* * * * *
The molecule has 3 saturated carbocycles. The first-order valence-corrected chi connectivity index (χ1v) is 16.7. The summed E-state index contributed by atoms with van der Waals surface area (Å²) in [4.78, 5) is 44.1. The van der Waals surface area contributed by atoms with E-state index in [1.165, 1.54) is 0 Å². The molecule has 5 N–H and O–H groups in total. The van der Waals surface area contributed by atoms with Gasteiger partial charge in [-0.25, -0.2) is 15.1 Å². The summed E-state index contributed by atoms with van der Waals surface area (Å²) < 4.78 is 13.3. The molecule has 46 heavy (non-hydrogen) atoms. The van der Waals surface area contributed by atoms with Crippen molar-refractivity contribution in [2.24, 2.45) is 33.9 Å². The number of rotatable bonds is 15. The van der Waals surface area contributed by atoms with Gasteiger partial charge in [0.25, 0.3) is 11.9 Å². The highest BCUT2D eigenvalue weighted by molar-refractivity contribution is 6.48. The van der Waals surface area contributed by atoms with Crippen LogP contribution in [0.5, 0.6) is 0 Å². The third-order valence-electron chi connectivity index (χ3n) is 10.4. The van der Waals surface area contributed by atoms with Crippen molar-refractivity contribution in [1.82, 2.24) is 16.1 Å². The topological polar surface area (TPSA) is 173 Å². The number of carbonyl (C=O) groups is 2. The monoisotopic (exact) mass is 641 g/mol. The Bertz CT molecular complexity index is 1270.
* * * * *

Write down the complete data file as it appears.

The molecule has 3 saturated carbocycles. The first-order valence-corrected chi connectivity index (χ1v) is 16.7. The summed E-state index contributed by atoms with van der Waals surface area (Å²) in [4.78, 5) is 44.1. The van der Waals surface area contributed by atoms with E-state index in [1.165, 1.54) is 0 Å². The molecule has 5 N–H and O–H groups in total. The van der Waals surface area contributed by atoms with Gasteiger partial charge in [-0.25, -0.2) is 15.1 Å². The summed E-state index contributed by atoms with van der Waals surface area (Å²) < 4.78 is 13.3. The molecule has 46 heavy (non-hydrogen) atoms. The van der Waals surface area contributed by atoms with Crippen molar-refractivity contribution in [2.24, 2.45) is 33.9 Å². The number of rotatable bonds is 15. The van der Waals surface area contributed by atoms with Gasteiger partial charge in [0.25, 0.3) is 11.9 Å². The highest BCUT2D eigenvalue weighted by molar-refractivity contribution is 6.48. The van der Waals surface area contributed by atoms with Crippen LogP contribution in [0.5, 0.6) is 0 Å². The third-order valence-electron chi connectivity index (χ3n) is 10.4. The van der Waals surface area contributed by atoms with Crippen molar-refractivity contribution in [1.82, 2.24) is 16.1 Å². The topological polar surface area (TPSA) is 173 Å². The number of carbonyl (C=O) groups is 2. The monoisotopic (exact) mass is 641 g/mol. The Bertz CT molecular complexity index is 1270.